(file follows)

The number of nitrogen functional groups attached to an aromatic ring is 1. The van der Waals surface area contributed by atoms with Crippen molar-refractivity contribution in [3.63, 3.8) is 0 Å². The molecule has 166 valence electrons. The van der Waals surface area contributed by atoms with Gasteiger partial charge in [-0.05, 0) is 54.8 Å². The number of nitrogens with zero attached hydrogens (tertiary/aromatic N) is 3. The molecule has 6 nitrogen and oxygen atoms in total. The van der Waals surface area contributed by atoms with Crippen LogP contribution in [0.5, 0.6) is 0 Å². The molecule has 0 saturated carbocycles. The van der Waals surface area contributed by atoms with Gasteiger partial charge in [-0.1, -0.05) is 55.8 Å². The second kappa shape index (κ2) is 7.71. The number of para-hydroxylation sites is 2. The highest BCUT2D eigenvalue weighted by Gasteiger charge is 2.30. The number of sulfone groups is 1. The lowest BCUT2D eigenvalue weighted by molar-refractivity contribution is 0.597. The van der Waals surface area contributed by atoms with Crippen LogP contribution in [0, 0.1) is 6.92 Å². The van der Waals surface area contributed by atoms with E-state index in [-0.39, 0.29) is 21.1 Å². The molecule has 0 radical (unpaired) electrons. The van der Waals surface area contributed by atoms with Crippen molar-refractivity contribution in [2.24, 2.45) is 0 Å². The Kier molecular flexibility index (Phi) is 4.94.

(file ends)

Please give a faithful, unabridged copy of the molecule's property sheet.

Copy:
The number of nitrogen functional groups attached to an aromatic ring is 1. The van der Waals surface area contributed by atoms with Crippen molar-refractivity contribution in [3.63, 3.8) is 0 Å². The molecule has 166 valence electrons. The van der Waals surface area contributed by atoms with Gasteiger partial charge in [-0.05, 0) is 54.8 Å². The number of nitrogens with zero attached hydrogens (tertiary/aromatic N) is 3. The molecule has 6 nitrogen and oxygen atoms in total. The van der Waals surface area contributed by atoms with Crippen LogP contribution in [0.5, 0.6) is 0 Å². The molecule has 0 saturated carbocycles. The van der Waals surface area contributed by atoms with Gasteiger partial charge in [-0.1, -0.05) is 55.8 Å². The second kappa shape index (κ2) is 7.71. The number of para-hydroxylation sites is 2. The highest BCUT2D eigenvalue weighted by Gasteiger charge is 2.30. The number of sulfone groups is 1. The lowest BCUT2D eigenvalue weighted by molar-refractivity contribution is 0.597. The van der Waals surface area contributed by atoms with Crippen LogP contribution in [0, 0.1) is 6.92 Å². The van der Waals surface area contributed by atoms with E-state index in [-0.39, 0.29) is 21.1 Å². The molecule has 0 radical (unpaired) electrons. The van der Waals surface area contributed by atoms with Crippen molar-refractivity contribution in [2.24, 2.45) is 0 Å². The Kier molecular flexibility index (Phi) is 4.94.